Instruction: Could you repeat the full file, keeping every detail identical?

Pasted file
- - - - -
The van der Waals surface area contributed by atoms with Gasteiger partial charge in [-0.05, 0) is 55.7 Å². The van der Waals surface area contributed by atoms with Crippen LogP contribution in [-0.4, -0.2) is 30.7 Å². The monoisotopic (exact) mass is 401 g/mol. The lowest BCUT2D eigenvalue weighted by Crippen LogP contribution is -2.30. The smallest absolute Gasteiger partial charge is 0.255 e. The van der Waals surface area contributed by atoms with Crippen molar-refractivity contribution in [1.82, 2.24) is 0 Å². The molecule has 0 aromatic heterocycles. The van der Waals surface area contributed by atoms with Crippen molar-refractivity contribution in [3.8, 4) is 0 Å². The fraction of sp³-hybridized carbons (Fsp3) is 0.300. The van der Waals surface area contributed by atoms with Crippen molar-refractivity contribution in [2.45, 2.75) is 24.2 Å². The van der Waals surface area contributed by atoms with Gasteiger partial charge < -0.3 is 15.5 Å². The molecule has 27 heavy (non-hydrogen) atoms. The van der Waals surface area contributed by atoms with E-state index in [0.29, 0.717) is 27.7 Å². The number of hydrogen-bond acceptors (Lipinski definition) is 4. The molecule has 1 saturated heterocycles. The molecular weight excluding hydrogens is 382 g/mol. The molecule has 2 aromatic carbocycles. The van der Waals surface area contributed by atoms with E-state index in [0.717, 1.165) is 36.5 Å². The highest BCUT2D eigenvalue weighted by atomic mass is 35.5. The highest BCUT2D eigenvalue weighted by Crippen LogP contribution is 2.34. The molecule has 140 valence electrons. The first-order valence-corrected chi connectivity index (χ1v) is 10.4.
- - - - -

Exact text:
The van der Waals surface area contributed by atoms with Gasteiger partial charge in [-0.05, 0) is 55.7 Å². The van der Waals surface area contributed by atoms with Crippen LogP contribution in [-0.4, -0.2) is 30.7 Å². The monoisotopic (exact) mass is 401 g/mol. The lowest BCUT2D eigenvalue weighted by Crippen LogP contribution is -2.30. The smallest absolute Gasteiger partial charge is 0.255 e. The van der Waals surface area contributed by atoms with Crippen molar-refractivity contribution in [1.82, 2.24) is 0 Å². The molecule has 0 aromatic heterocycles. The van der Waals surface area contributed by atoms with Crippen molar-refractivity contribution in [3.8, 4) is 0 Å². The fraction of sp³-hybridized carbons (Fsp3) is 0.300. The van der Waals surface area contributed by atoms with Crippen molar-refractivity contribution in [2.45, 2.75) is 24.2 Å². The van der Waals surface area contributed by atoms with Gasteiger partial charge < -0.3 is 15.5 Å². The molecule has 27 heavy (non-hydrogen) atoms. The van der Waals surface area contributed by atoms with E-state index in [0.29, 0.717) is 27.7 Å². The number of hydrogen-bond acceptors (Lipinski definition) is 4. The molecule has 1 saturated heterocycles. The molecular weight excluding hydrogens is 382 g/mol. The molecule has 2 aromatic carbocycles. The van der Waals surface area contributed by atoms with E-state index in [0.717, 1.165) is 36.5 Å². The highest BCUT2D eigenvalue weighted by atomic mass is 35.5. The highest BCUT2D eigenvalue weighted by Crippen LogP contribution is 2.34. The molecule has 140 valence electrons. The first-order valence-corrected chi connectivity index (χ1v) is 10.4.